There's no simple way to tackle the big environmental problems of our time. Global warming is a truly global problem that will require us to rethink crucial aspects of our society -- but it's not the only big problem. Soil degradation, deforestation, and pollution are all major challenges -- as is water availability.
Even in developed countries with significant water resources, water scarcity is not uncommon and globally, 4 billion people suffer serious water scarcity at least one month per year. Several management practices have been introduced to ensure that water use is more sustainable, but surprisingly, one of the most important things each of us can do is rarely discussed: eating less meat.
Blistering hot summers and droughts often cause people to consider their water use and how to conserve it. But if you're preparing to go and get a steak, you may want to think again.
There's water in everything we eat. Sometimes, that water is obvious, like in juicy fruits and veggies. But oftentimes, that water is "invisible" -- it's not directly in the product, it's embedded in its growing, harvesting, processing and distribution.
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Meat has a lot of water
Let's take your diet, for instance. During our hunter/gatherer past, humans hunted and ate meat. Organized agriculture was non-existent and our ancestors would rely on whatever fruitage they could find and whatever they could kill or scavenge.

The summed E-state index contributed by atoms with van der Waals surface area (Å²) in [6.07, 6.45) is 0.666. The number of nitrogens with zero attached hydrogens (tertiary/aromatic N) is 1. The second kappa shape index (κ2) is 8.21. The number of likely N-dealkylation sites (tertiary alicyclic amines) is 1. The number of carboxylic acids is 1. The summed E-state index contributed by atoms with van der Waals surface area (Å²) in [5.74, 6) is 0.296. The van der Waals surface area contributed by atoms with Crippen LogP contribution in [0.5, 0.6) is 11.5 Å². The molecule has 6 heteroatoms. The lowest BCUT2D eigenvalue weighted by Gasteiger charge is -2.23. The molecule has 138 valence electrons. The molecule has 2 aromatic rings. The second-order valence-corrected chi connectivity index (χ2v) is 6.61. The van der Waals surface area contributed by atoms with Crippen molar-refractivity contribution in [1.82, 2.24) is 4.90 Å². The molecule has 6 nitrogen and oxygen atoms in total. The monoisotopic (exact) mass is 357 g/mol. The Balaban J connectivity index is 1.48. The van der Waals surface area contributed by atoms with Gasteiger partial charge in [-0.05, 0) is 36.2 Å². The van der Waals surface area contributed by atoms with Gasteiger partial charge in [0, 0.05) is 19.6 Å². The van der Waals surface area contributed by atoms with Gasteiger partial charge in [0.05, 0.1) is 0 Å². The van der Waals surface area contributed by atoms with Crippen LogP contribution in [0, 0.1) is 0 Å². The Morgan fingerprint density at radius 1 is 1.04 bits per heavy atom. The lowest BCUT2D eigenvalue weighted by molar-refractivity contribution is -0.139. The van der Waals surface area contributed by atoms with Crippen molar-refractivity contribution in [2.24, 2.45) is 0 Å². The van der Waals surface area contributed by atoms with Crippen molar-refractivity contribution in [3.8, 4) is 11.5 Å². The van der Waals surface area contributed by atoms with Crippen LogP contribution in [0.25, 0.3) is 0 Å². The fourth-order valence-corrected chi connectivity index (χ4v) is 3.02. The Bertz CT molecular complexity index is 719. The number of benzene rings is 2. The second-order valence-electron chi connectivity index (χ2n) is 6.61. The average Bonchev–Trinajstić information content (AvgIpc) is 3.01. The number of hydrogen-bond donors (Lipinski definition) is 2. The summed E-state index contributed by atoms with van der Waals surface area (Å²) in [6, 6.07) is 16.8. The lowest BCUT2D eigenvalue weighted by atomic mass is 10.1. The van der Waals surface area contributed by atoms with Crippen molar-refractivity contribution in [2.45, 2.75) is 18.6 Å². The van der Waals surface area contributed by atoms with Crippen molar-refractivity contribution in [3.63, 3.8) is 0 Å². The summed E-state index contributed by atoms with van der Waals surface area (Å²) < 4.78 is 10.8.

While we don’t have to rely on bringing down a wooly mammoth to feed a tribe, we're still eating a lot of meat. In fact, global meat consumption has increased dramatically. In 1960, the average person on the planet would consume around 22 kilograms of meat per year -- that figure has essentially doubled and shows few signs of slowing down.
Most of us are also decoupled from how meat is produced. I'm not only talking about animal ethics (though that is also an important topic), but rather the resources that producing meat requires. The meat we buy at the store still comes from somewhere. That “somewhere” requires land, crops, and water to produce the animals we consume. As a rule of thumb, meat requires ten times more resources to produce the same amount of nutrients as plants, and cheese and other dairy products are also very resource-intensive. While a few other non-meat products also require a lot of water (notably nuts and rice), most alternatives require 10-30 times less water.
This has caused lots of people to ask a simple question: what would happen if I stopped eating meat? Traditionally, this was done for cultural, religious, or ethical reasons. But increasingly it's being done for environmental reasons. So let's have a look at one of the aspects regarding that lifestyle approach, a rather unexpected but very important aspect -- drinking water.
Water consumption—meat vs veggies